Richard Perle: War was illegal

Discussion in 'Middle East - General' started by SLClemens, Nov 22, 2003.

  1. SLClemens
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    http://www.guardian.co.uk/Iraq/Story/0,2763,1089158,00.html

    War critics astonished as US hawk admits invasion was illegal

    Oliver Burkeman and Julian Borger in Washington
    Thursday November 20, 2003
    The Guardian

    International lawyers and anti-war campaigners reacted with astonishment yesterday after the influential Pentagon hawk Richard Perle conceded that the invasion of Iraq had been illegal.
    In a startling break with the official White House and Downing Street lines, Mr Perle told an audience in London: "I think in this case international law stood in the way of doing the right thing."

    President George Bush has consistently argued that the war was legal either because of existing UN security council resolutions on Iraq - also the British government's publicly stated view - or as an act of self-defence permitted by international law.

    But Mr Perle, a key member of the defence policy board, which advises the US defence secretary, Donald Rumsfeld, said that "international law ... would have required us to leave Saddam Hussein alone", and this would have been morally unacceptable.

    French intransigence, he added, meant there had been "no practical mechanism consistent with the rules of the UN for dealing with Saddam Hussein".

    Mr Perle, who was speaking at an event organised by the Institute of Contemporary Arts in London, had argued loudly for the toppling of the Iraqi dictator since the end of the 1991 Gulf war.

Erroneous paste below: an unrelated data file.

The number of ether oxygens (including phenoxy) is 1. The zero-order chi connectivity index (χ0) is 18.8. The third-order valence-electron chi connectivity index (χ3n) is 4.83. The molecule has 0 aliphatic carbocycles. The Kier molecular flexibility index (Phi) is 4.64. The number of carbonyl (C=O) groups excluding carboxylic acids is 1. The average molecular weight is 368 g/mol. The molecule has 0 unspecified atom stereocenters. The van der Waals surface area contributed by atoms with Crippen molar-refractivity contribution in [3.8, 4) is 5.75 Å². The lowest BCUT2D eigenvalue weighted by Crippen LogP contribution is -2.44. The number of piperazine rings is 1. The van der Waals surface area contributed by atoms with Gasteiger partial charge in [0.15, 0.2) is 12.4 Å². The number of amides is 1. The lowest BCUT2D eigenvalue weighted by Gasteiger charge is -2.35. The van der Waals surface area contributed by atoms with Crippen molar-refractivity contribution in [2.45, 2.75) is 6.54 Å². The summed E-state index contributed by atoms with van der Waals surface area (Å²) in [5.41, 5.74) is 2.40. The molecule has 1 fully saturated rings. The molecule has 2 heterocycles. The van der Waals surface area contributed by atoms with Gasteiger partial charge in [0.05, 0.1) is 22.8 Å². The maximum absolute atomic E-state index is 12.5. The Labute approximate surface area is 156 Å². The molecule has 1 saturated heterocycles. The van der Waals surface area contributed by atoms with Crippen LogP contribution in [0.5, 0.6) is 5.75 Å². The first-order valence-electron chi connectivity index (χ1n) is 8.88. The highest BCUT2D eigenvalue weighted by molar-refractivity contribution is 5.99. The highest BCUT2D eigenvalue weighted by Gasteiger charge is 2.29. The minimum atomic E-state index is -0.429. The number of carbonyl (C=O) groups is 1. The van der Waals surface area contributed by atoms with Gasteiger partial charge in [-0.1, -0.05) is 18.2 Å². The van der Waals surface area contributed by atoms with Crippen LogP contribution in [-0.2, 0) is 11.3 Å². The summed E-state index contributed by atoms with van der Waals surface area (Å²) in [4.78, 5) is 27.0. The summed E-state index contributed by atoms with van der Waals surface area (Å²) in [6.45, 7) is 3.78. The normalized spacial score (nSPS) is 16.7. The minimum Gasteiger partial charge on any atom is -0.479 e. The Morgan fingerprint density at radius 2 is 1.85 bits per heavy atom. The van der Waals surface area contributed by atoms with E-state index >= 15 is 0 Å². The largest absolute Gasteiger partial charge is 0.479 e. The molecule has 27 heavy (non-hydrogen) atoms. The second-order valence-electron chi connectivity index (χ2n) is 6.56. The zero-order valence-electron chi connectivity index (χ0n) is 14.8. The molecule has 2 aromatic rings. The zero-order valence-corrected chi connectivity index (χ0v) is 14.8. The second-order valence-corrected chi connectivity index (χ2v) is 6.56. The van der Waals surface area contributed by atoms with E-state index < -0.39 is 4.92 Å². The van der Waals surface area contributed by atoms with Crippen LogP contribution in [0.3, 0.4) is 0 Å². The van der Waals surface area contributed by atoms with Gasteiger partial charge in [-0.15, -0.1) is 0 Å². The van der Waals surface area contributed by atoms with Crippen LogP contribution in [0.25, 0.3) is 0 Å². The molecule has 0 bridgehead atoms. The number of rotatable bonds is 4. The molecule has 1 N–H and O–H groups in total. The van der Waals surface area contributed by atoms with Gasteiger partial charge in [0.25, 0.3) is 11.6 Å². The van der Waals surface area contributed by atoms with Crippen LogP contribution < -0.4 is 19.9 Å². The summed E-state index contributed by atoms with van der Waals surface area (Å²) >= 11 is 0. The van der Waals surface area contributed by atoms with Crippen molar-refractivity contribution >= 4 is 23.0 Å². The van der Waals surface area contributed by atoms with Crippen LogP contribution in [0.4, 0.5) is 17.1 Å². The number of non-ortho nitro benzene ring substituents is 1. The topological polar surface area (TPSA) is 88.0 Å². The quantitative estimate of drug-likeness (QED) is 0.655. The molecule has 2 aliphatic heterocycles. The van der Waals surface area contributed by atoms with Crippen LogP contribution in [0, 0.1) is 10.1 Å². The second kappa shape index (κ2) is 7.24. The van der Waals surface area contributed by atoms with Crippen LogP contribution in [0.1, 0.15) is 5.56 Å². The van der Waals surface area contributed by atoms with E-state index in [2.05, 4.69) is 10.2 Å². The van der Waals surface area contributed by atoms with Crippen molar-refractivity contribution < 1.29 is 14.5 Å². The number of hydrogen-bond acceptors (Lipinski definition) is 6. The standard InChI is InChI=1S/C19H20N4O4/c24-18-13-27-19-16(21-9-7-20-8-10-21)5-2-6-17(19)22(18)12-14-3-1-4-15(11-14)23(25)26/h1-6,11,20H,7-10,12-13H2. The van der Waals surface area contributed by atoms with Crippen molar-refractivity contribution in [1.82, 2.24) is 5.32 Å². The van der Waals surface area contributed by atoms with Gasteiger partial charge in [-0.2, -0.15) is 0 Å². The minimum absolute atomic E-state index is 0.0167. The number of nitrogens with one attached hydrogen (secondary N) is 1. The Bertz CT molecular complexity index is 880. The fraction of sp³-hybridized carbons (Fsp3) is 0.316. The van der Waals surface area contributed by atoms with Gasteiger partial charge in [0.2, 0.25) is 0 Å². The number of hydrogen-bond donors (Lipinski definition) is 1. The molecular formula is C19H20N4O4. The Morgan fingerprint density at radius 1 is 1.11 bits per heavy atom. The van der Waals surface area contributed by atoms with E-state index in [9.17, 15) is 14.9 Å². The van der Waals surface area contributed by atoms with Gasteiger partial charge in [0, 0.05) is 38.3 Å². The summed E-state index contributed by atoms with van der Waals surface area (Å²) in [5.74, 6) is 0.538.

"They're just not interested in international law, are they?" said Linda Hugl, a spokeswoman for the Campaign for Nuclear Disarmament, which launched a high court challenge to the war's legality last year. "It's only when the law suits them that they want to use it."

    Mr Perle's remarks bear little resemblance to official justifications for war, according to Rabinder Singh QC, who represented CND and also participated in Tuesday's event.

    Certainly the British government, he said, "has never advanced the suggestion that it is entitled to act, or right to act, contrary to international law in relation to Iraq".

    The Pentagon adviser's views, he added, underlined "a divergence of view between the British govern ment and some senior voices in American public life [who] have expressed the view that, well, if it's the case that international law doesn't permit unilateral pre-emptive action without the authority of the UN, then the defect is in international law".

    Mr Perle's view is not the official one put forward by the White House. Its main argument has been that the invasion was justified under the UN charter, which guarantees the right of each state to self-defence, including pre-emptive self-defence. On the night bombing began, in March, Mr Bush reiterated America's "sovereign authority to use force" to defeat the threat from Baghdad.

    The UN secretary general, Kofi Annan, has questioned that justification, arguing that the security council would have to rule on whether the US and its allies were under imminent threat.

    Coalition officials countered that the security council had already approved the use of force in resolution 1441, passed a year ago, warning of "serious consequences" if Iraq failed to give a complete ac counting of its weapons programmes.

    Other council members disagreed, but American and British lawyers argued that the threat of force had been implicit since the first Gulf war, which was ended only by a ceasefire.

    "I think Perle's statement has the virtue of honesty," said Michael Dorf, a law professor at Columbia University who opposed the war, arguing that it was illegal.

    "And, interestingly, I suspect a majority of the American public would have supported the invasion almost exactly to the same degree that they in fact did, had the administration said that all along."

    The controversy-prone Mr Perle resigned his chairmanship of the defence policy board earlier this year but remained a member of the advisory board.